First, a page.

Early in the pandemic we learned that COVID-19 can have dermatological manifestations on the skin, including bizarre skin rashes and lesions and well as COVID-toes. However, according to new research, symptoms of the highly infectious and potentially virus can actually be found inside of the mouth as well.
Rashes in the Mucous Membranes
A new Spanish research letter published July 15 in JAMA Dermatology claims that some coronavirus patients are experiencing rashes on their mucous membranes on the interior of their mouths.
Lead researchers Dr. Juan Jimenez-Cauhe, of University Hospital Ramon y Cajal in Madrid, and his team examined 21 coronavirus patients who were diagnosed in early April with COVID-19 and associated skin rashes. Of them, six patients aged 40 to 69, (29%) had enanthem (oral cavity lesions) on the inside of their mouths.
“An enanthem is a rash [small spots] on the mucous membranes,” Dr. Michele Green, who practices at Lenox Hill Hospital in New York City, explained to HealthDay. “It is very common in patients with viral infections like chickenpox and hand, foot and mouth disease. It is characteristic of many viral rashes to affect mucous membranes.”
The rashes appeared over a wide range of time — anywhere between two days prior to symptoms to 24 days after — with an average of 12 days into the onset of symptoms.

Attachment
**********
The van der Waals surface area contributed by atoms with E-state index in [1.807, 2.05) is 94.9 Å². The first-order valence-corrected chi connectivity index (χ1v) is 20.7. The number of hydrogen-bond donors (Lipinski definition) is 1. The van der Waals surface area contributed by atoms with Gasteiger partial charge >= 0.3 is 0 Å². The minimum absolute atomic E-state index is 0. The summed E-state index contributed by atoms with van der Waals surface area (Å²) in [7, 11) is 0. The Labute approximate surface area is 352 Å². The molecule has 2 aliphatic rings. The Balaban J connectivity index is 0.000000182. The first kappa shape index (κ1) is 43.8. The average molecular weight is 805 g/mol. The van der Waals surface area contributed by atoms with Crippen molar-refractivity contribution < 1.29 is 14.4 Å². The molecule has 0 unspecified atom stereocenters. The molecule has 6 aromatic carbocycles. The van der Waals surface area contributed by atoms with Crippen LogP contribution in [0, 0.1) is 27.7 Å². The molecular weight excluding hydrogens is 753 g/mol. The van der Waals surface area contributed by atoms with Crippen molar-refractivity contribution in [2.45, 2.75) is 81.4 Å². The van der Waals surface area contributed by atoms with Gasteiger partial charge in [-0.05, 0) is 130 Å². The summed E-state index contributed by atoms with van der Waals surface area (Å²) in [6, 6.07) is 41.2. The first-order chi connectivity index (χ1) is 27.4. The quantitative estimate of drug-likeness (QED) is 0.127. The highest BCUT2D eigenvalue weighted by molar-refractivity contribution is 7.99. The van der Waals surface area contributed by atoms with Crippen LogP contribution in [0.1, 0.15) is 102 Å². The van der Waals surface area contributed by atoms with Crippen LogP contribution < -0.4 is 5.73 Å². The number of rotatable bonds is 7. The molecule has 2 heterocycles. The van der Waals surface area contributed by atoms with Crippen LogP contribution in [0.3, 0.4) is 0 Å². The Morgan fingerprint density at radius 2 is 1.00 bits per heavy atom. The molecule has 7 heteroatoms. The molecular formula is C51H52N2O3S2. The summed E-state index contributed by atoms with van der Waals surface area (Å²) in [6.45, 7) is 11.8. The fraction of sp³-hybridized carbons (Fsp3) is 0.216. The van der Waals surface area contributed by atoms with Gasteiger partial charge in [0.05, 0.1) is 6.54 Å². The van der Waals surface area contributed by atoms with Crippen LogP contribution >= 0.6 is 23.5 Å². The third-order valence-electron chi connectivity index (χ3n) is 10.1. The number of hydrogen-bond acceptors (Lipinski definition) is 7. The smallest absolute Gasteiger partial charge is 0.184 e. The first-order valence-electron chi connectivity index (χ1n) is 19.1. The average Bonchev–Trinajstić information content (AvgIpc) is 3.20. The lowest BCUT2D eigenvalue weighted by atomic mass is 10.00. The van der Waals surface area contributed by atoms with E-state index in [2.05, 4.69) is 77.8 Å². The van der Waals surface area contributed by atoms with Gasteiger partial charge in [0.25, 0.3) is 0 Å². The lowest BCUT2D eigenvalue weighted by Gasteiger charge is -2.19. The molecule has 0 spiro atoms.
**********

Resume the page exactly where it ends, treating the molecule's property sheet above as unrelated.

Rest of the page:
Researchers also noted that the enathem didn’t seem to be the side effect of any medications, but instead the illness appeared to be directly causing them.
How common is this symptom of COVID-19? Researchers point out that it is difficult to determine. They write that “owing to safety concerns, many patients with suspected or confirmed COVID-19 do not have their oral cavity examined.”
“Skin is a Window”
In case you are curious why coronavirus can lead to skin rashes, Caroline Nelson, MD, a Yale Medicine dermatologist, previously explained to Eat This, Not That! Health, “skin is often a window into a person’s health and may show signs of COVID-19 infection” in a variety of different manifestations. These can include small blisters, morbilliform (“measles-like”) exanthems (many, often symmetric, pink-to-red bumps that can merge together), and hives (itchy red wheels on the skin). Purple skin lesions reported in patients with COVID-19 range from itchy to painful bumps on the hands and feet (“COVID toes”) to angulated areas of skin injury from lack of blood flow.
“It is important to note that these skin signs are non-specific, meaning that they can be associated with other infections, systemic disorders, and medication reactions. It is important to seek medical advice from your physician,” she explained.
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